Witnesses in a World of Marketers

By: Dom Ruso, Lead Pastor at the180

God raised Jesus from the dead, and we are all witnesses of this. (Acts 2:32)

"I was there": three words that make a distant memory come alive. Three words that anchor us in the truth of what actually happened.

Very few know this, but Christianity is held together by the testimony of a group of people who said “We were there,” when Jesus died and were still there when he came back to life.

These earliest followers of Jesus were witnesses to something no one was ready for. Their special role eventually earned them the name “apostles.” In other words, those who had seen the resurrected Jesus and were specifically called to his purposes quickly gained a special status. That status of leadership also came with an incredible expense: most would be killed for their beliefs.

Oftentimes I wonder what it would have been like to be one of those first witnesses without the noise of today's marketing.

In a world without social media, witnesses were only taken seriously if they embodied a new way of life that aligned with their claims. We know that some of the new practices that were associated with the witnesses of Jesus' life, death and resurrection were:

i. The commitment to love and forgive ones enemies (Matthew 5:44).

ii. The giving of money to help those in need, and a sacrificial way of life (Acts 2:45).

iii. The commitment to live a different kind of life that blessed others (1 Peter 2:12).

How different for us today.

In a world of flash and self-promotion it is so easy to minimize the power of being a witness. While we can never claim to be “original” witnesses, like the apostles were, we can ask ourselves this simple question:

If I believe that Jesus was raised from the grave, does my life reflect this truth?

Most people confuse “image management” with a new way of life. It is easy to think that posting a quote about new life and seeing people "like" it might lead to making a difference. We've all been there. We fall for the subtle lie that creating an appearance of something that isn't there will make us feel better - though we know it doesn't. There is something hardwired in our humanity to quickly recognize and feel what fake is.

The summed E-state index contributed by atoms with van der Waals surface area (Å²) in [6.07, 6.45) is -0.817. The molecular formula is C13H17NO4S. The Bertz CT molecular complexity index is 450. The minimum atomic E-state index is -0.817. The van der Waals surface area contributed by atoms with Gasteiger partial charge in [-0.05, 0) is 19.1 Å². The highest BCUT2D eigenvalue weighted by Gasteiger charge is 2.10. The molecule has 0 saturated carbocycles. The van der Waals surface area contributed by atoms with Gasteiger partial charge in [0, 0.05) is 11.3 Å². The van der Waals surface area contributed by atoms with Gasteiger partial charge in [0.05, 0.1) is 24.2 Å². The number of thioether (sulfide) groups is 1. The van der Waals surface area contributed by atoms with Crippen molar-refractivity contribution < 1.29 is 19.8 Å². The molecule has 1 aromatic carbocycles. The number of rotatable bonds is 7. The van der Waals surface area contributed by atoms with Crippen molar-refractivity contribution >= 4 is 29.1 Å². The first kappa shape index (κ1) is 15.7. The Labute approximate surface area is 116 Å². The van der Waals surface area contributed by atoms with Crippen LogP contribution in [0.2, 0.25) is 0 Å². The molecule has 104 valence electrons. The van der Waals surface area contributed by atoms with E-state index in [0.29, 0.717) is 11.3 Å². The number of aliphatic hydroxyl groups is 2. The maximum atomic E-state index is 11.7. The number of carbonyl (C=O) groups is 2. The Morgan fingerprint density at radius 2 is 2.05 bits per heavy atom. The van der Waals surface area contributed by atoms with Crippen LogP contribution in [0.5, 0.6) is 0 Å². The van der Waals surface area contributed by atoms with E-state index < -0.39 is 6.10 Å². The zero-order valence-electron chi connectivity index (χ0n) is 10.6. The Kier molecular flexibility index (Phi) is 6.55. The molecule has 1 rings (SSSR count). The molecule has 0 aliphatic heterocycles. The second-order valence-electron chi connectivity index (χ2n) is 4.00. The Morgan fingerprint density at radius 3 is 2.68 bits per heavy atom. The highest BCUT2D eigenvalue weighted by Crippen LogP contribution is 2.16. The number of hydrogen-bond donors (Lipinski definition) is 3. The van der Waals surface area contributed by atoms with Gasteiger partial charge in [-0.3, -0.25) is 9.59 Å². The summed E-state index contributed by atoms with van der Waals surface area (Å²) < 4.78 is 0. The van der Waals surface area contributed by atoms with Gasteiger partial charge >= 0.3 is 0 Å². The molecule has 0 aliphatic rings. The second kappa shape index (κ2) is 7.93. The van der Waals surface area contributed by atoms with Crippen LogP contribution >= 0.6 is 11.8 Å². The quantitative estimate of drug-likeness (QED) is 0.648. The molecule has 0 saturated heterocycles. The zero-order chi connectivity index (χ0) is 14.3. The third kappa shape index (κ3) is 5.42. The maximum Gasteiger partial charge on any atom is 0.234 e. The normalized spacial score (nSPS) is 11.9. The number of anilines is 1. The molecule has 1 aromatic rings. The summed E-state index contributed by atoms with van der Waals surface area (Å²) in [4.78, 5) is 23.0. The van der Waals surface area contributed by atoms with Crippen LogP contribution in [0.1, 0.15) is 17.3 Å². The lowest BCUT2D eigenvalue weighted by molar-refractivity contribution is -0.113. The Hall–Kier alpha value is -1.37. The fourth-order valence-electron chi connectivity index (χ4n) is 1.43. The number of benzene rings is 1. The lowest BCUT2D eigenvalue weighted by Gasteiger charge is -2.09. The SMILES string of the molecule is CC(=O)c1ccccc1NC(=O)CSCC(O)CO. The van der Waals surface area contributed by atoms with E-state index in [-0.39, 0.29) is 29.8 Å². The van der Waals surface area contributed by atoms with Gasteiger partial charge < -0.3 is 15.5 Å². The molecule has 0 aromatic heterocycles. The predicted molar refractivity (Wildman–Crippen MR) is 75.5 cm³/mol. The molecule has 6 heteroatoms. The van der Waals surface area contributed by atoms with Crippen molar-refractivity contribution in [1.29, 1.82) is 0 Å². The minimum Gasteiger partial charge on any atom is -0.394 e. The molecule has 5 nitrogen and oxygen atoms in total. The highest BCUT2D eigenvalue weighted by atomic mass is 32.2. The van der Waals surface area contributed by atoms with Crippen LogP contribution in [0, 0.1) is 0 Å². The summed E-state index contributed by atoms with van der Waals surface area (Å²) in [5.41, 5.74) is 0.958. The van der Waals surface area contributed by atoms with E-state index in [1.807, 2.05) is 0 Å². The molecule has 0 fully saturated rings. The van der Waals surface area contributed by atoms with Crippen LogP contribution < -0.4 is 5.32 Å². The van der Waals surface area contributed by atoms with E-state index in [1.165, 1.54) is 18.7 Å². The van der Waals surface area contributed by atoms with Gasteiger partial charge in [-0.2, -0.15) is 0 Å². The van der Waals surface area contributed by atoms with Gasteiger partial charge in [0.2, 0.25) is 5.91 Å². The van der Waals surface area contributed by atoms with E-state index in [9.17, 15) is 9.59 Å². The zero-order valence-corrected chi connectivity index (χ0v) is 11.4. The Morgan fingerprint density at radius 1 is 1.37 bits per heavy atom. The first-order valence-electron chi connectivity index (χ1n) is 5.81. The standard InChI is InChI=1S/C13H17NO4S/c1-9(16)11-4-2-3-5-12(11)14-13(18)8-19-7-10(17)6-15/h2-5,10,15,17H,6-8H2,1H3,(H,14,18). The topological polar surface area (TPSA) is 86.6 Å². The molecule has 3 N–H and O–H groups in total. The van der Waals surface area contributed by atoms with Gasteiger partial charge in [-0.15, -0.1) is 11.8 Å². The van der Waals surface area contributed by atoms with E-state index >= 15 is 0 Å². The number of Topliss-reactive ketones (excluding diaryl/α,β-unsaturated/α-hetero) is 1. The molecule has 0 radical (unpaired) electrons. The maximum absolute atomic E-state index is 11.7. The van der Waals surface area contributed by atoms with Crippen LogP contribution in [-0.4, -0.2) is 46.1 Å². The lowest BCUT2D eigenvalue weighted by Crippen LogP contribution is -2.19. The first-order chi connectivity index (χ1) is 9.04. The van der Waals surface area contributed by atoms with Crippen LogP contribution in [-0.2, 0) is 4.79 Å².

In an age of marketing our image, many have also found ways to sell religious experiences devoid of a new life or hope. Countless people engage in diverse religious practices without exploring what it means to live a surrendered life. When this happens, we substitute witnessing to something greater than ourselves for a selfish attempt to serve ourselves. It's easy to do so in a marketing world because we forget the simple truth stated so cleverly by Seth Godin - "Social media wasn't invented to make you better, it was invented to make the companies money."

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One of the most powerful ways to return to the importance of being witnesses is to let someone be a witness to how you live. What might it look like to mentor someone and invite a friend to speak into your life? Who are you journeying with? Who provides wisdom and honesty in your life? Who helps you grow past the superficial world of social media posts?

A key influential leader in the Bible once said, " Follow me as I follow Jesus." (Yep, this is probably where Twitter got the idea of "following"!) Imagine the kind of strength it took to say, "Hey, come be witness to how I live and see how the decisions I make actually align with a desire to follow Jesus."

While we can't claim to ever be the original apostolic witnesses, we can embody a way of life today that invites people to discover God's love in new ways. You and I won't ever be able to say "We were there," but we can live in such a way that people might say, "I believe Jesus was really there because of the way you follow him."

When this happens marketing is exposed for what it really is: a quick fix in a world dying for witnesses.